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    Review of 'The causes of air movement in hidden indoor micro-environments: measurements in historic bookshelves'

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    The causes of air movement in hidden indoor micro-environments: measurements in historic bookshelvesCrossref
    There is a clear approach to understand air movement due to indoor environmental conditions.
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    The causes of air movement in hidden indoor micro-environments: measurements in historic bookshelves

    The use of ventilation holes in small micro-environments has been proposed as a mechanism to improve the environmental conditions of moisture and temperature within bookshelves. The National Trust, for example, has used these mechanisms to encourage air movement behind books as a possible strategy to reduce the risk of mould growth. It is believed that including ventilation holes as a passive design solution to promote airflow within micro-environments could prevent decay from occurring in archives of historic buildings. This paper investigates the mechanisms that cause airflow behind bookshelves using field measurements in three National Trust historical libraries. The measurements indicate that small but measurable velocities, up to 4 cm/s, can be generated passively behind bookshelves. Air movement in such confined micro-environments is caused by a combination of natural convection, caused by temperature differences between the interior and the exterior of the bookshelf(stack effect), and forced convection due to drafts in the surrounding environment. While in some cases one mechanism prevailed, both mechanisms may be present simultaneously in most cases. Finally, this paper proposes that air movement as a result of the stack effect in these micro-environments can be predicted with a simple mathematical model, which offers a good fit with the experimental data in the cases where temperature differences promote air motion.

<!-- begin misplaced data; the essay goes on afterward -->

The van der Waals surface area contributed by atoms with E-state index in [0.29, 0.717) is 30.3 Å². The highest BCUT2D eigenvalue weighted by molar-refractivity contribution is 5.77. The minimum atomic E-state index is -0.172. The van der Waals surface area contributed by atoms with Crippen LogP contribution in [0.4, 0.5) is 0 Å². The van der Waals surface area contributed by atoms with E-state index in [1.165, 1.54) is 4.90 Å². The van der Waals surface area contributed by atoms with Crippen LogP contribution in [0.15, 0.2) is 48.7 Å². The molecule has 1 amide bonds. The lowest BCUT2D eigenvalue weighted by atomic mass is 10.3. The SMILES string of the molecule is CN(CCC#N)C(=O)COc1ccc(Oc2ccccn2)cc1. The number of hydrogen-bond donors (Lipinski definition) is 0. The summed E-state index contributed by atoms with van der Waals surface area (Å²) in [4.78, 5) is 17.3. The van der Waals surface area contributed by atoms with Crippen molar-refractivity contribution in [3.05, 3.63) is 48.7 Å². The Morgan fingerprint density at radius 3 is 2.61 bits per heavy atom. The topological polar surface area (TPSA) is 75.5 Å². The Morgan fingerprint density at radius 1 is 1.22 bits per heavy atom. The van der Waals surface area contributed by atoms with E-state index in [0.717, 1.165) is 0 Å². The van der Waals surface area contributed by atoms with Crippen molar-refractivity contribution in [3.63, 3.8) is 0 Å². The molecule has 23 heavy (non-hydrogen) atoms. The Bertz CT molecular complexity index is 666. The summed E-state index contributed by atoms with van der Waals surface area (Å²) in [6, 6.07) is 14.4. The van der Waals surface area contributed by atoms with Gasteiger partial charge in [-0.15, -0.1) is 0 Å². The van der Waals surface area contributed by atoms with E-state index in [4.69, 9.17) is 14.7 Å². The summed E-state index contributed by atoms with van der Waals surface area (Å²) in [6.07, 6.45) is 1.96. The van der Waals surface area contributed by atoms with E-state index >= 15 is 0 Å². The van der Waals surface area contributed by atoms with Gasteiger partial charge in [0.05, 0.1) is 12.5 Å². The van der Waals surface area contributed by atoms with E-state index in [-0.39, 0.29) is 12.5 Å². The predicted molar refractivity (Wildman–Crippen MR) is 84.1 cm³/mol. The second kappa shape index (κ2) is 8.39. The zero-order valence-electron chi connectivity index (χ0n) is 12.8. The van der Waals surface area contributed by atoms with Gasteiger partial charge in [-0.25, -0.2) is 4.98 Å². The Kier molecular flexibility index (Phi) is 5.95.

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      Review information

      10.14293/S2199-1006.1.SOR-ENG.AXXEIZ.v1.RCTSMZ
      This work has been published open access under Creative Commons Attribution License CC BY 4.0, which permits unrestricted use, distribution, and reproduction in any medium, provided the original work is properly cited. Conditions, terms of use and publishing policy can be found at www.scienceopen.com.

      Engineering,Architecture
      Preventive conservation,Historic buildings,Built environment,Micro-environment,Air movement,Mould
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      Review text

      1. At the abstract, it has been stated that "the use of ventilation holes in small micro-environments has been proposed as a mechanism to improve the environmental conditions of moisture and temperature within bookshelves". However, this has not been discussed on the results nor on the conclusions.

      2. The stack effect is a natural thermodynamic phenomena, but how this related to the improvement of the "moisture excess" that you would like to partially eliminate? This would be a valuable research statement for your research.

      3. Please refer as indoor/ outdoor environmental conditions. Indoor air relative humidity or indoor air pressure, etc.

      4. Are you interested on the air motion to then determine an effective way to estimate a mass air flow rate (to dilute the presence of excessive moisture) depending on the air psychrometric conditions? In this case, is your contribution aimed to complement the current understanding on temperature and humidity modelling simulations? 

      5. Please explain why have you selected those heights for the anemometers locations. What is the rationale behind? It should be clear at the introduction of section 2.1.

      6. Improve the quality of Figure 3. The data lines are difficult to see.

      7. Please refers as air pressure in your hypothesis stated in Section 3.2.

      8. Is it possible that air leakage on the window's frame could affect air speed together with some of the indoor/ outdoor openings in the buildings? If yes, can this be introduced in your methodology or for further research?

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      2022-08-02 02:59 UTC
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